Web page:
Purple was a cipher used by Imperial Japan during WWII to encrypt diplomatic messages sent to embassies throughout the world. The Purple machine consisted of two electronic typewriters separated by a plugboard and a box containing the cryptographic elements in s series of relays within an intricate network of wiring.
After creating a “shadow Purple machine” in 1939, the U.S. Navy Interception Center was able to decode Purple messages well before the onset of the Pacific War. Although much important information regarding Japanese military plans plans and attack locations was obtained, no specific information about the attack on Pearl Harbor was recognized. After the U.S. entered the war, decoding efforts were increased for all types of intercepted information to determine the position of the Japanese fleet and where it was headed.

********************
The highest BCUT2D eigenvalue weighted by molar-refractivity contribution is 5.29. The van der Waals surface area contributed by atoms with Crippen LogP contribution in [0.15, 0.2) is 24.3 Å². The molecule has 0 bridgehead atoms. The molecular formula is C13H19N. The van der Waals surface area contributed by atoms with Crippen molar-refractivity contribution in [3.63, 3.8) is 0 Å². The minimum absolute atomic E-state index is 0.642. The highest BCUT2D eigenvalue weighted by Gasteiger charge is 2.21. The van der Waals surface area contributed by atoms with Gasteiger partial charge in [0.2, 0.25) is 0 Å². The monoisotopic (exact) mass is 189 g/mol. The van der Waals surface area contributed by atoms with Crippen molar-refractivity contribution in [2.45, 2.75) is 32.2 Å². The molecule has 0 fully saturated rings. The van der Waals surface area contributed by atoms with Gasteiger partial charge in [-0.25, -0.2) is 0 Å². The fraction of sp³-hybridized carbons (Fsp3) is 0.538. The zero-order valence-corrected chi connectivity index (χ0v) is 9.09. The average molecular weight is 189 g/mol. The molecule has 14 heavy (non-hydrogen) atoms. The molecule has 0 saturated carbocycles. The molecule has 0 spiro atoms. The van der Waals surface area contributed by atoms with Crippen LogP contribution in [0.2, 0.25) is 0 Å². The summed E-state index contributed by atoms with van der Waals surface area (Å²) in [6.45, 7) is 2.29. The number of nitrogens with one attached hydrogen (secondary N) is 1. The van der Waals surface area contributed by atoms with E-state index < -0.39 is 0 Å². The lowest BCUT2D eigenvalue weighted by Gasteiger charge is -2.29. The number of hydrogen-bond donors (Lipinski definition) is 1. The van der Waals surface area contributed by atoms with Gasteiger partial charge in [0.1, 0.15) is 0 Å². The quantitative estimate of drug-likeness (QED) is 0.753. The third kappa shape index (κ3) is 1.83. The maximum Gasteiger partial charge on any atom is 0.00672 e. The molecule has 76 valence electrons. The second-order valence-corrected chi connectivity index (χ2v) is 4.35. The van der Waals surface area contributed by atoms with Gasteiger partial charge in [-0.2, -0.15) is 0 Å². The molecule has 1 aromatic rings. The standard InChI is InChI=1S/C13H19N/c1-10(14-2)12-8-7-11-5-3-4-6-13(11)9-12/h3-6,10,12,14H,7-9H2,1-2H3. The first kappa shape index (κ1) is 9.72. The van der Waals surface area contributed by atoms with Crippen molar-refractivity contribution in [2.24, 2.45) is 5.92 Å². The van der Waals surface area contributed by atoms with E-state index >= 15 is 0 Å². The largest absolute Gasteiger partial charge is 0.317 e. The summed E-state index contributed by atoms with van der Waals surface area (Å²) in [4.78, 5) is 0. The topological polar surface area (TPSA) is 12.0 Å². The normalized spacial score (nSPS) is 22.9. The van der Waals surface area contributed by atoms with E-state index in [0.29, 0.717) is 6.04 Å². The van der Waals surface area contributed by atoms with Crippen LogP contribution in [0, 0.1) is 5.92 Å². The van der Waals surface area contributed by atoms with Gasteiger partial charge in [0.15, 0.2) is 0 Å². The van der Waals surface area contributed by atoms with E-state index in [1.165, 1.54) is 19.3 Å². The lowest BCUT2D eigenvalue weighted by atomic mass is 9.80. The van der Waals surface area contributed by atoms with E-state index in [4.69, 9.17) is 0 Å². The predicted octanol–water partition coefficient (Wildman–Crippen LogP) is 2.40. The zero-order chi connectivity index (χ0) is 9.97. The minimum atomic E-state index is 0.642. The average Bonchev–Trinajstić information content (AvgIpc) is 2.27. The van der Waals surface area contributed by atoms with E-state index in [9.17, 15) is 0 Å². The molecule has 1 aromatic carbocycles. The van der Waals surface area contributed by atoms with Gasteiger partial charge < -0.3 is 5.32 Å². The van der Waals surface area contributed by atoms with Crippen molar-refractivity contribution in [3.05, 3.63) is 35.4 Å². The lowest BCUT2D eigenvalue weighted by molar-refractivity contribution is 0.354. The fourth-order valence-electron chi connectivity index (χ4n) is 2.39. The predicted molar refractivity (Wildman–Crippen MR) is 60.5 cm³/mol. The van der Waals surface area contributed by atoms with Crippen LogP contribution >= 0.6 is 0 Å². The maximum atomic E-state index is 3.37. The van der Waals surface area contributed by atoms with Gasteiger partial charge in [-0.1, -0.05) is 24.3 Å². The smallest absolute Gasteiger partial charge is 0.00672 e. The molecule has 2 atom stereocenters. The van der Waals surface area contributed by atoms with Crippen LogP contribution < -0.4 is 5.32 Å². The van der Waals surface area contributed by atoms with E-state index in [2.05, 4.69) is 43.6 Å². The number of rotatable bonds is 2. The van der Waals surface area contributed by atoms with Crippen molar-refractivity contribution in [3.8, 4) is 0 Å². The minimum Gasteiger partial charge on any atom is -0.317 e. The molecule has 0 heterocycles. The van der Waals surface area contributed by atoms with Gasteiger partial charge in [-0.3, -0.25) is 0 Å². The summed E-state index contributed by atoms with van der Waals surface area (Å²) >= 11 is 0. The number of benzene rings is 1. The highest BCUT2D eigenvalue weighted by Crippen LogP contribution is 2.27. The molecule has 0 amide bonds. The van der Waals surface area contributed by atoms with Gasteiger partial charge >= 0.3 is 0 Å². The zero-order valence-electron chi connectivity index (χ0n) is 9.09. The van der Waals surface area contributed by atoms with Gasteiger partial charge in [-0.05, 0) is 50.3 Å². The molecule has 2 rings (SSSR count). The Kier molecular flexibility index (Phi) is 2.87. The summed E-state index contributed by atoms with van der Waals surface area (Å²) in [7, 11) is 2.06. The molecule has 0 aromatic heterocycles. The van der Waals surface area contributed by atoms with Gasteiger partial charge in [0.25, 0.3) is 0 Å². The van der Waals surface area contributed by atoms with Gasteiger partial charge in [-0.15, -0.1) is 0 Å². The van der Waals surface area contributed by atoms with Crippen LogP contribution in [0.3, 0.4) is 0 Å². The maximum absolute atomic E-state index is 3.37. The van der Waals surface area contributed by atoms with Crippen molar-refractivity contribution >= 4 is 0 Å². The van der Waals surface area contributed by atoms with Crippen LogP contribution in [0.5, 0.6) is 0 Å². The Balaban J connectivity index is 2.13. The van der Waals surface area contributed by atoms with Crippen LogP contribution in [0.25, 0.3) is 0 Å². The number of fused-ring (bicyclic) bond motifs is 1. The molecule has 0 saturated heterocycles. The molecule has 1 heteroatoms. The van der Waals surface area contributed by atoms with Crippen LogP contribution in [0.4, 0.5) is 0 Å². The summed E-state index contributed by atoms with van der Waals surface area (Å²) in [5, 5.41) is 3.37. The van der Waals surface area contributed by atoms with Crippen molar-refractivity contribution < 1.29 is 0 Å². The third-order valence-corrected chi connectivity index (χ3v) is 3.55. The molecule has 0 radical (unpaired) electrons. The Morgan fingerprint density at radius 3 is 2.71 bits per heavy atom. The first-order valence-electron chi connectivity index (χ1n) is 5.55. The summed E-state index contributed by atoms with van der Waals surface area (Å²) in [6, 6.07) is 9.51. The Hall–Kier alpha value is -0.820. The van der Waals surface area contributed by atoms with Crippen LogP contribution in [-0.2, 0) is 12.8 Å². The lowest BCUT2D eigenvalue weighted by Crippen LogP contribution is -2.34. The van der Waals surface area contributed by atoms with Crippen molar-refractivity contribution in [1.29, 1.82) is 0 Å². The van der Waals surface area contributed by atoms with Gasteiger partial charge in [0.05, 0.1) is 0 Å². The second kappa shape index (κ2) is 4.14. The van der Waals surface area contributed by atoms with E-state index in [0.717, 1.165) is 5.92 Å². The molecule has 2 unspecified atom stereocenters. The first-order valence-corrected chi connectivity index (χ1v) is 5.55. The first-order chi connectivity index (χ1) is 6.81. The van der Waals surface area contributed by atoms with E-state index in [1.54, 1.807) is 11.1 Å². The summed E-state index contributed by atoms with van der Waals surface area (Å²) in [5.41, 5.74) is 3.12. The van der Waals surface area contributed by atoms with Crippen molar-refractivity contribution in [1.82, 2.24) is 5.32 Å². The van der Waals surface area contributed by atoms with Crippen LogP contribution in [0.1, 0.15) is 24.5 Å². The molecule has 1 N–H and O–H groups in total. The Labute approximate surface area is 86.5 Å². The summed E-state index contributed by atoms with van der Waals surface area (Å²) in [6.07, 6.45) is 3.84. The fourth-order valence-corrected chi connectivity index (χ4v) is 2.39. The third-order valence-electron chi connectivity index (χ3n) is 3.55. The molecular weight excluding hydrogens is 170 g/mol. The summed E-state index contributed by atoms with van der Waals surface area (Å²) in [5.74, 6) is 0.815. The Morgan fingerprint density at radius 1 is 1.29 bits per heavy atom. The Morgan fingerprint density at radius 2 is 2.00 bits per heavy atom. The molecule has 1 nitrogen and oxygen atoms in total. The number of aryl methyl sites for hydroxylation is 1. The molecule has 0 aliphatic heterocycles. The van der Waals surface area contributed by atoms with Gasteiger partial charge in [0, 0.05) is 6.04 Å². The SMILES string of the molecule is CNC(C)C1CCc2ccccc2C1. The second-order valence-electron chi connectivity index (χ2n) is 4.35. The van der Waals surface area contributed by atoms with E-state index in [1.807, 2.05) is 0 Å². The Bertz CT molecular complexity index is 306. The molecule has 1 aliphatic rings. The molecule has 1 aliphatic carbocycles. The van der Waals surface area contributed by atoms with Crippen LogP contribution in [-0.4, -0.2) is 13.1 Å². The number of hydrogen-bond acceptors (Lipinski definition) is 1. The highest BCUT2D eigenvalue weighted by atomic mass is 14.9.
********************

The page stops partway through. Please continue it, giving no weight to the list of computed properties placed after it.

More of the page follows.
In 1942, many purple messages forecast an attack at “AF.” U.S. cryptanalysts knew the meanings attached to a number of geographical designators, and presumed that “AF” stood for Midway. The definitive answer was obtained when Admiral Chester Nimitz ordered a message to be sent in a code that Japan had already broken: Midway is out of water. Hours later a PURPLE cipher reported “AF is out of water.” Nimitz subsequently positioned his fleet at Midway and surprised the arriving Japanese fleet. The U.S. victory at the Battle of Midway in June 1942 was one of the most decisive battles of war, as Japan’s offensive power at sea was nearly destroyed.
Until 1943, when the Japanese stopped using Purple (a code they believed was indecipherable) , the United States made various surprise attacks on Japan due to the knowledge they had from Purple ciphers.